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Stroke victim wins $5 million in suit against radiologist

Last modified: 11/24/2012 12:29:01 AM
Five years ago, Noel Jodoin enjoyed going dancing with her friends. She was newly married to her high school sweetheart and had just started courses for her master’s degree in social work.

Last week, she received $5 million in a jury verdict against an Exeter radiologist who misdiagnosed a stroke that left her partially paralyzed and unable to work full time.

“I don’t remember what life was like having two functioning hands, because I didn’t know I would have to pay attention to something like that. I’m so used to having to adapt what I do to accommodate for that disability,” Jodoin, who lives in Fremont, said in an interview this week.

“I will always have medical bills to be concerned about, I will have to take seizure medications for the rest of my life, and those are very expensive. It’s a relief not to have to worry about that.”

During her recovery, she and her husband used up the retirement account she had saved working at an insurance company call center.

“I was still very young, but I had built up a pretty nice 401(k) for myself, and I was proud of that. I worked hard to put that money away, and we had to eat right through it. We needed to be able to pay for life,” she said.

Jodoin’s ordeal began on Aug. 9, 2007, when she decided to go to the emergency room at Exeter Hospital because a severe headache persisted for three days.

She underwent CT imaging of her brain that, her attorneys Gary Richardson and Heather Burns of Upton and Hatfield in Concord, argued in court, showed evidence of a stroke.

A jury agreed with Jodoin, and awarded her $5 million, against Dr. Ellen Johnson, who issued a preliminary report stating the scan showed no stroke.

Eventually, Jodoin experienced further brain hemorrhaging and a seizure, and she was flown to Boston, where she stayed in a medically induced coma for days.

“When I was sedated, I had such terrible nightmares, these vivid dreams, so once I woke up, I was just happy to be alive, to see my family and my friends and know they could see me. That I was alive and present, that’s all I cared about,” she said.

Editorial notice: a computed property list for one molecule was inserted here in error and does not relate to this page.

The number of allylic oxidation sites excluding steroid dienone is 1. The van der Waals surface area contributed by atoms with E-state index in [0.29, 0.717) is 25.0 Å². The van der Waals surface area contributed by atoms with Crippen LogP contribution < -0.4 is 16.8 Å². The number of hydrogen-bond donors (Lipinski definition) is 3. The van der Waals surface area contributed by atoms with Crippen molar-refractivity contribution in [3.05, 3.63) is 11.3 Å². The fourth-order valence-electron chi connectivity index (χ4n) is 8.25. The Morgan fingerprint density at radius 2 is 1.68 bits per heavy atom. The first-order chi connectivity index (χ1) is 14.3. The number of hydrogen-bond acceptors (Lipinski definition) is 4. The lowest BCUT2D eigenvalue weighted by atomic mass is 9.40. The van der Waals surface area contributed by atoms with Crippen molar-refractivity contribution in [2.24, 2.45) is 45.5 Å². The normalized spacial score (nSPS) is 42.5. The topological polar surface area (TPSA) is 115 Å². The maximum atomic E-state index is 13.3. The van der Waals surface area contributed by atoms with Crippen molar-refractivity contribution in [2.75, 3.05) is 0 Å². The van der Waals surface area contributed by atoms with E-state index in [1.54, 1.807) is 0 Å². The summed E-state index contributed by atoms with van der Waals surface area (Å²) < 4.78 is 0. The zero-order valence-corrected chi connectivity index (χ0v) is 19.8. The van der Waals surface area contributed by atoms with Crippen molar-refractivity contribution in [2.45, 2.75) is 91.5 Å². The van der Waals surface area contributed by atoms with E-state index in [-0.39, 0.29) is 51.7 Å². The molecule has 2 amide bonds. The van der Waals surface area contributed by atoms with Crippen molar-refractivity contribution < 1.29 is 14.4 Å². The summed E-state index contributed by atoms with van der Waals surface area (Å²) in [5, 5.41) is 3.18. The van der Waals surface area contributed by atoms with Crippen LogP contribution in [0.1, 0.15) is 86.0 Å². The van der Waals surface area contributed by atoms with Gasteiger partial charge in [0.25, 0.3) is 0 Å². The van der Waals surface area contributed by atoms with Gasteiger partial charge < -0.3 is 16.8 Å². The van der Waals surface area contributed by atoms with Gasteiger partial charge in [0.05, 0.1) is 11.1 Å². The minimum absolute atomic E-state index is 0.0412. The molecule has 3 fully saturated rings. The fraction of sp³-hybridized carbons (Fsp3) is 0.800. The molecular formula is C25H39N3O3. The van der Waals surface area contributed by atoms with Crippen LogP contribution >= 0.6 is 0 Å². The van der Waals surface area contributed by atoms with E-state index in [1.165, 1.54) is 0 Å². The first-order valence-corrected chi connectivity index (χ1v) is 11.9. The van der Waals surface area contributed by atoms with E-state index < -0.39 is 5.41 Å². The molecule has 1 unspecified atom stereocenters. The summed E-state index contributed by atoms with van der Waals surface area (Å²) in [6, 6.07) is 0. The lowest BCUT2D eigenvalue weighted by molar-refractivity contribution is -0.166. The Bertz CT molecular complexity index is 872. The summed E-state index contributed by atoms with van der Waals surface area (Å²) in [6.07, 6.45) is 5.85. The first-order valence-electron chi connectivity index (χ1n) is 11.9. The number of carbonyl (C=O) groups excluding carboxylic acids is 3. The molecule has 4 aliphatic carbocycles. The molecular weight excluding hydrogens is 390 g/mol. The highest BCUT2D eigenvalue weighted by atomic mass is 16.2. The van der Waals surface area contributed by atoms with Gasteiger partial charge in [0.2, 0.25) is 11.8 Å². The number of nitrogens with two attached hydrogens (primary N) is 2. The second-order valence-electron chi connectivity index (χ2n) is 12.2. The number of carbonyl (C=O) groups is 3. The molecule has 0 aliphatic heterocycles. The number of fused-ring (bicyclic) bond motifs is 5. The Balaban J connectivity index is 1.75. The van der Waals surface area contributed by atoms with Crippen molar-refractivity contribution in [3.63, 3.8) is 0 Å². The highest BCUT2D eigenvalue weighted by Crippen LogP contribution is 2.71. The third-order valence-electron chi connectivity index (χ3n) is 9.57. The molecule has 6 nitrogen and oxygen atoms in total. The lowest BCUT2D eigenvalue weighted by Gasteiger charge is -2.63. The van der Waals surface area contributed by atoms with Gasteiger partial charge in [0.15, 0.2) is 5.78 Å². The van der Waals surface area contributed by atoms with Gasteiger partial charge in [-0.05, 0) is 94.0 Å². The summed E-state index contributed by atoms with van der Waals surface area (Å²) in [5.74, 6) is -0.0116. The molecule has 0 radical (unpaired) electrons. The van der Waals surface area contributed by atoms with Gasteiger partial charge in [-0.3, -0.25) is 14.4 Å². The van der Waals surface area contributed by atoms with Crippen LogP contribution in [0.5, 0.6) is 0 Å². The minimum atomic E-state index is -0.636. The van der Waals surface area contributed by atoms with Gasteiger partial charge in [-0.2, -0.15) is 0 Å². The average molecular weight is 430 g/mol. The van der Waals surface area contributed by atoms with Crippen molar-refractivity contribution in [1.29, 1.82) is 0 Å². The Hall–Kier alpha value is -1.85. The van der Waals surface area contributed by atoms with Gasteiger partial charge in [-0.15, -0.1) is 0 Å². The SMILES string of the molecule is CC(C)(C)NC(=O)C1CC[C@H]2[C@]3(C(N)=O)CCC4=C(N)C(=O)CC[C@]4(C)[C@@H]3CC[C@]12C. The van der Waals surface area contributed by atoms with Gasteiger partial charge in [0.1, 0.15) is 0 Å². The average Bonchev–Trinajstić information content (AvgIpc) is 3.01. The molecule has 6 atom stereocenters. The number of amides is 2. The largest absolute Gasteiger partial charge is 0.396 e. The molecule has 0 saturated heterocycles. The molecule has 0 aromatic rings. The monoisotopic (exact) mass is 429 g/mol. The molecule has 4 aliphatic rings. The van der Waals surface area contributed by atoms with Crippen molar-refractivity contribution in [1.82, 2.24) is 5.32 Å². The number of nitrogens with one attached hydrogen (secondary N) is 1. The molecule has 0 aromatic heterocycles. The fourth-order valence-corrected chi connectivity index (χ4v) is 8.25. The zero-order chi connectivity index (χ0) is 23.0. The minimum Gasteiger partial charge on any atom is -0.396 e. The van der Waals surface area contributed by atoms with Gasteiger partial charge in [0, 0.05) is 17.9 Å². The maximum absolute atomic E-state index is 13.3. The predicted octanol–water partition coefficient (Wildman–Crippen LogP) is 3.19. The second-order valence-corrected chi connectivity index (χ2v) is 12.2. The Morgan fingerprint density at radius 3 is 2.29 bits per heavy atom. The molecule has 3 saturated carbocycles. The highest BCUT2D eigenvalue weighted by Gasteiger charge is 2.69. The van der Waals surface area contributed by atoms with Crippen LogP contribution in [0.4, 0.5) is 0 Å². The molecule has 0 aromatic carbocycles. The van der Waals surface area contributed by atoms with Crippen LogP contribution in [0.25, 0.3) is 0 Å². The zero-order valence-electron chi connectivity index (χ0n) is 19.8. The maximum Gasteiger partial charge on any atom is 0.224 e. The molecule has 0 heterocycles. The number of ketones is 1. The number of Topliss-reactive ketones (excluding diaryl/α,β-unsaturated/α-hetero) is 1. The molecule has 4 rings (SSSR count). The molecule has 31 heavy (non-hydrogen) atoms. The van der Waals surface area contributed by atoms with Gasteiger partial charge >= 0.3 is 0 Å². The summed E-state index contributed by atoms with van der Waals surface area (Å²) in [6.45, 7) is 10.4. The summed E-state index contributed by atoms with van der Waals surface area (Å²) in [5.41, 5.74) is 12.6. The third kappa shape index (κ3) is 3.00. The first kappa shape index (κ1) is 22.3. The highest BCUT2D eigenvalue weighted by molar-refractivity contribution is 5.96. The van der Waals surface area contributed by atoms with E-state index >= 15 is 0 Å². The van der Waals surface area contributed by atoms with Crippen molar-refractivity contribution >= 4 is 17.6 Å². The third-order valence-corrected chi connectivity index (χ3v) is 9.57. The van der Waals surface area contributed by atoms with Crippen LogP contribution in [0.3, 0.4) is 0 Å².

She has never learned what caused her stroke, but found solidarity with other women, some who had strokes at a young age, through volunteering with the American Heart Association. She went for a follow-up MRI one day, and her technician was wearing a red dress pin. In talking about why she was there, she learned the technician also had a stroke when she was in her 20s.

“In talking to her, I got hooked up with the association, and I’ve been doing volunteer advocacy work. I went down to Washington, D.C., with them several years ago for a conference, and we went to our senator and (congressional) offices to lobby for affordable, adequate and accessible health care for everybody,” she said.

Her recovery has been long, slow and, at times, frustrating. Her master’s degree studies took much longer than she expected, but she never considered giving up. Now, her struggle and recovery is something she uses to connect with her social work clients at a nursing home.

“I couldn’t talk in the beginning. I had to relearn how to walk and how to eat and all that. If I think they’ll benefit from knowing about my story, I tell them, ‘I’ve been in your shoes. The recovery process is slow, and it’s more obvious to people who don’t see you every day. Don’t get discouraged. You’re too close to the project to see all the great strides you’re making.’ ”



(Sarah Palermo can be reached at 369-3322 or spalermo@cmonitor.com or on Twitter @SPalermoNews.)


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